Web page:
NHS Behind the Headlines | Published online: 27 October 2016
A new study looked at the feasibility of screening for familial hypercholesterolaemia (FH), an inherited condition that affects around 1 to 2 in every 250 people in the UK. It can cause abnormally high cholesterol levels. It doesn’t usually cause any noticeable symptoms, but people with FH aged between 20 and 40 are 100 times more likely to have a heart attack than other people their age.
UK researchers tested 10,095 one-year-olds to explore the feasibility of screening for FH. They tested the toddlers at the same time they had routine vaccinations at the age of one. Researchers found 28 children with FH. The parents of children with FH were then also tested. The study found not all children with an FH mutation had high cholesterol, however, and some with high cholesterol did not have a known FH mutation. This means FH mutation testing alone would not be a useful screening test, so the researchers suggest testing cholesterol levels first. The approach used in the study does have the added benefit of identifying parents with FH who didn’t realise the condition ran in their family.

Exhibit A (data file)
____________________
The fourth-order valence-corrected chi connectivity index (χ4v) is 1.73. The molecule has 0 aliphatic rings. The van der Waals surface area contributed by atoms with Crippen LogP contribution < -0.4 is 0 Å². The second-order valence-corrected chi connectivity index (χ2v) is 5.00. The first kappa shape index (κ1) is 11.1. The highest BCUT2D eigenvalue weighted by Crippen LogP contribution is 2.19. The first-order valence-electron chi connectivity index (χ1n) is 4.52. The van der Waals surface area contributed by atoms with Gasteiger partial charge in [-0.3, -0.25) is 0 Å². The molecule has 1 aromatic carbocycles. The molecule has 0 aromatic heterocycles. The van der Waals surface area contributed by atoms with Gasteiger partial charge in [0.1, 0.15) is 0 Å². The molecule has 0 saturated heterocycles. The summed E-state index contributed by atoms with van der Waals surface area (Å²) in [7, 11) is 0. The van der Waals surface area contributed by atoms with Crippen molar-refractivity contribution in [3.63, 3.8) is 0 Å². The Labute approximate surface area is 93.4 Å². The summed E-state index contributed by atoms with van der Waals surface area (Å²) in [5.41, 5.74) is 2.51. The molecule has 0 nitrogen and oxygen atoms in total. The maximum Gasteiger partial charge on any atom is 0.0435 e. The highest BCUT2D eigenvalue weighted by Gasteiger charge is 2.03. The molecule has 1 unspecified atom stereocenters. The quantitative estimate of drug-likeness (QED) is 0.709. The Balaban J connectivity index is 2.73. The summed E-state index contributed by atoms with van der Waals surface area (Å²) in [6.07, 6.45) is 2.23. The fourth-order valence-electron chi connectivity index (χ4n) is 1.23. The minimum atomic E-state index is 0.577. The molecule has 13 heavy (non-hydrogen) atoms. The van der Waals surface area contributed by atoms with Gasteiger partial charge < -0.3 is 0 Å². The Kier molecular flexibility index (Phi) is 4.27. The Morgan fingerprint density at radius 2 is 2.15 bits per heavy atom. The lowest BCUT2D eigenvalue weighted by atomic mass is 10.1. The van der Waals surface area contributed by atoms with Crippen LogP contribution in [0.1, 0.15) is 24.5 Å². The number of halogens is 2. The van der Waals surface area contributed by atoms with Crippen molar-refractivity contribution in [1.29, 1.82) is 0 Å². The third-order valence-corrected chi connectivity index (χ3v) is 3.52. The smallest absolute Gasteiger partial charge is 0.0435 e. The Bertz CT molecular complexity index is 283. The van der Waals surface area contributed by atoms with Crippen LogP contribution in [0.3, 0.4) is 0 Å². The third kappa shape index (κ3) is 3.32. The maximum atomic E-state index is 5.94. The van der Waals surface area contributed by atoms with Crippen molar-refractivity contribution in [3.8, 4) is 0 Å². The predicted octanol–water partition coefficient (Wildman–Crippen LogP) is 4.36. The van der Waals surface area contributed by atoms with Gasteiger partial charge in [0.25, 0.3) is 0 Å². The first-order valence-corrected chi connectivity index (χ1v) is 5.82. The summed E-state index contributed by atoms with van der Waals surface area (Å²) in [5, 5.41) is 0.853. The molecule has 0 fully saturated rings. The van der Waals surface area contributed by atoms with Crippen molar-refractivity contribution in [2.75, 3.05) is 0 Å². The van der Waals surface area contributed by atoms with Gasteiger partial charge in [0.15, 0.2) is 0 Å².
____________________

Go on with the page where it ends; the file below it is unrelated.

Once FH is diagnosed, it is relatively straightforward to treat through making lifestyle changes and taking drugs known to reduce cholesterol, mainly statins. This research will help inform the UK’s National Screening Committee when considering whether the benefits of screening for FH outweigh the harms.
Read the full analysis here
Read the original research article here